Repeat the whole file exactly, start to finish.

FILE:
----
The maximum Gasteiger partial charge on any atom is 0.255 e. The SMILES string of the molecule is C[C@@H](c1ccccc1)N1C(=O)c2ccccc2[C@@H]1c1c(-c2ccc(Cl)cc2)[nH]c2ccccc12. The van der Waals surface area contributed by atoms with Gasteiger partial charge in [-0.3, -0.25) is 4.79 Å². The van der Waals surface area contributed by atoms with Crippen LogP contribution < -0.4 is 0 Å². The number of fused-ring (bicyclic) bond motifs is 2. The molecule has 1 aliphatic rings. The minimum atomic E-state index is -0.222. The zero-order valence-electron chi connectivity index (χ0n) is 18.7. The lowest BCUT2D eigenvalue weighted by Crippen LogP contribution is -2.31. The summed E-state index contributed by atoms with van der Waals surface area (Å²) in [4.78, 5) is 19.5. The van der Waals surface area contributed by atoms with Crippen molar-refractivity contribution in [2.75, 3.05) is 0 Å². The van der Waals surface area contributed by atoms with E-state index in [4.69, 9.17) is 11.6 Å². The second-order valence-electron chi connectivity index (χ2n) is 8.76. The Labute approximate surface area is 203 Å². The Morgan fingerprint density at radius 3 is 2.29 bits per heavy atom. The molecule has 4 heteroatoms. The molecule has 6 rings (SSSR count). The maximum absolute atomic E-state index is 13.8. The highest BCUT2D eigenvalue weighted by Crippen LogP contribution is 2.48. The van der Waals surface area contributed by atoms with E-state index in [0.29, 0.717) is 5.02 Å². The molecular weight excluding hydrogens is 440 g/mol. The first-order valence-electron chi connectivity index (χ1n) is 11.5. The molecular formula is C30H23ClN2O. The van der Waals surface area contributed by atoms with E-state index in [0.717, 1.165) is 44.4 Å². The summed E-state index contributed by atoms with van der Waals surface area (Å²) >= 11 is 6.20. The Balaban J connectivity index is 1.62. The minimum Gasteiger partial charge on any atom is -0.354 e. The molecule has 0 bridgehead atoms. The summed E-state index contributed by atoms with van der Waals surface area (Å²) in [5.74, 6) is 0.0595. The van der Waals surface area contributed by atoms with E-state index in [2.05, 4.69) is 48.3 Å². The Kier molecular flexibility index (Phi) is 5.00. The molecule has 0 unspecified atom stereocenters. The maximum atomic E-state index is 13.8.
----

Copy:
The maximum Gasteiger partial charge on any atom is 0.255 e. The SMILES string of the molecule is C[C@@H](c1ccccc1)N1C(=O)c2ccccc2[C@@H]1c1c(-c2ccc(Cl)cc2)[nH]c2ccccc12. The van der Waals surface area contributed by atoms with Gasteiger partial charge in [-0.3, -0.25) is 4.79 Å². The van der Waals surface area contributed by atoms with Crippen LogP contribution < -0.4 is 0 Å². The number of fused-ring (bicyclic) bond motifs is 2. The molecule has 1 aliphatic rings. The minimum atomic E-state index is -0.222. The zero-order valence-electron chi connectivity index (χ0n) is 18.7. The lowest BCUT2D eigenvalue weighted by Crippen LogP contribution is -2.31. The summed E-state index contributed by atoms with van der Waals surface area (Å²) in [4.78, 5) is 19.5. The van der Waals surface area contributed by atoms with Crippen molar-refractivity contribution in [2.75, 3.05) is 0 Å². The van der Waals surface area contributed by atoms with E-state index in [4.69, 9.17) is 11.6 Å². The second-order valence-electron chi connectivity index (χ2n) is 8.76. The Labute approximate surface area is 203 Å². The Morgan fingerprint density at radius 3 is 2.29 bits per heavy atom. The molecule has 4 heteroatoms. The molecule has 6 rings (SSSR count). The maximum absolute atomic E-state index is 13.8. The highest BCUT2D eigenvalue weighted by Crippen LogP contribution is 2.48. The van der Waals surface area contributed by atoms with E-state index in [0.29, 0.717) is 5.02 Å². The molecular weight excluding hydrogens is 440 g/mol. The first-order valence-electron chi connectivity index (χ1n) is 11.5. The molecular formula is C30H23ClN2O. The van der Waals surface area contributed by atoms with E-state index in [0.717, 1.165) is 44.4 Å². The summed E-state index contributed by atoms with van der Waals surface area (Å²) >= 11 is 6.20. The Balaban J connectivity index is 1.62. The minimum Gasteiger partial charge on any atom is -0.354 e. The molecule has 0 bridgehead atoms. The summed E-state index contributed by atoms with van der Waals surface area (Å²) in [5.74, 6) is 0.0595. The van der Waals surface area contributed by atoms with E-state index in [2.05, 4.69) is 48.3 Å². The Kier molecular flexibility index (Phi) is 5.00. The molecule has 0 unspecified atom stereocenters. The maximum atomic E-state index is 13.8.